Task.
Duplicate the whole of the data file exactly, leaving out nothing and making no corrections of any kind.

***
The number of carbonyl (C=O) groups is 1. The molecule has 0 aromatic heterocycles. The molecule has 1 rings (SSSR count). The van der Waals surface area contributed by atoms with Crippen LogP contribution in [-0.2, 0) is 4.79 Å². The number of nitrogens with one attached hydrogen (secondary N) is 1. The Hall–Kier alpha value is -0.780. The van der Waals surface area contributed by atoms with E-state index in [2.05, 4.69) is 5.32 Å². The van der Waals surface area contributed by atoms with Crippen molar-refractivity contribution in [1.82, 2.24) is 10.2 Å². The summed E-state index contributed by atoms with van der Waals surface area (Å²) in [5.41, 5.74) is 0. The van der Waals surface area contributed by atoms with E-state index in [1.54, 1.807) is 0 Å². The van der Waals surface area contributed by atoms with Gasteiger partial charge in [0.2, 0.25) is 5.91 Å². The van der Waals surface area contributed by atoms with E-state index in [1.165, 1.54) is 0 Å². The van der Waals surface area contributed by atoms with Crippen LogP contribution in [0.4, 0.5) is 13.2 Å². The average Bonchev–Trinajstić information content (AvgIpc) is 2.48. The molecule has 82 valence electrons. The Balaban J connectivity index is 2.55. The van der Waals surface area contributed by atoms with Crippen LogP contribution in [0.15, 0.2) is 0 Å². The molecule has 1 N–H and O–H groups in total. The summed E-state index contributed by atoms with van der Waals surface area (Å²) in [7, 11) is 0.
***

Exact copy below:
The number of carbonyl (C=O) groups is 1. The molecule has 0 aromatic heterocycles. The molecule has 1 rings (SSSR count). The van der Waals surface area contributed by atoms with Crippen LogP contribution in [-0.2, 0) is 4.79 Å². The number of nitrogens with one attached hydrogen (secondary N) is 1. The Hall–Kier alpha value is -0.780. The van der Waals surface area contributed by atoms with E-state index in [2.05, 4.69) is 5.32 Å². The van der Waals surface area contributed by atoms with Crippen molar-refractivity contribution in [1.82, 2.24) is 10.2 Å². The summed E-state index contributed by atoms with van der Waals surface area (Å²) in [5.41, 5.74) is 0. The van der Waals surface area contributed by atoms with E-state index in [1.54, 1.807) is 0 Å². The van der Waals surface area contributed by atoms with Gasteiger partial charge in [0.2, 0.25) is 5.91 Å². The van der Waals surface area contributed by atoms with E-state index in [1.165, 1.54) is 0 Å². The van der Waals surface area contributed by atoms with Crippen LogP contribution in [0.4, 0.5) is 13.2 Å². The average Bonchev–Trinajstić information content (AvgIpc) is 2.48. The molecule has 82 valence electrons. The Balaban J connectivity index is 2.55. The van der Waals surface area contributed by atoms with Crippen LogP contribution in [0.15, 0.2) is 0 Å². The molecule has 1 N–H and O–H groups in total. The summed E-state index contributed by atoms with van der Waals surface area (Å²) in [7, 11) is 0.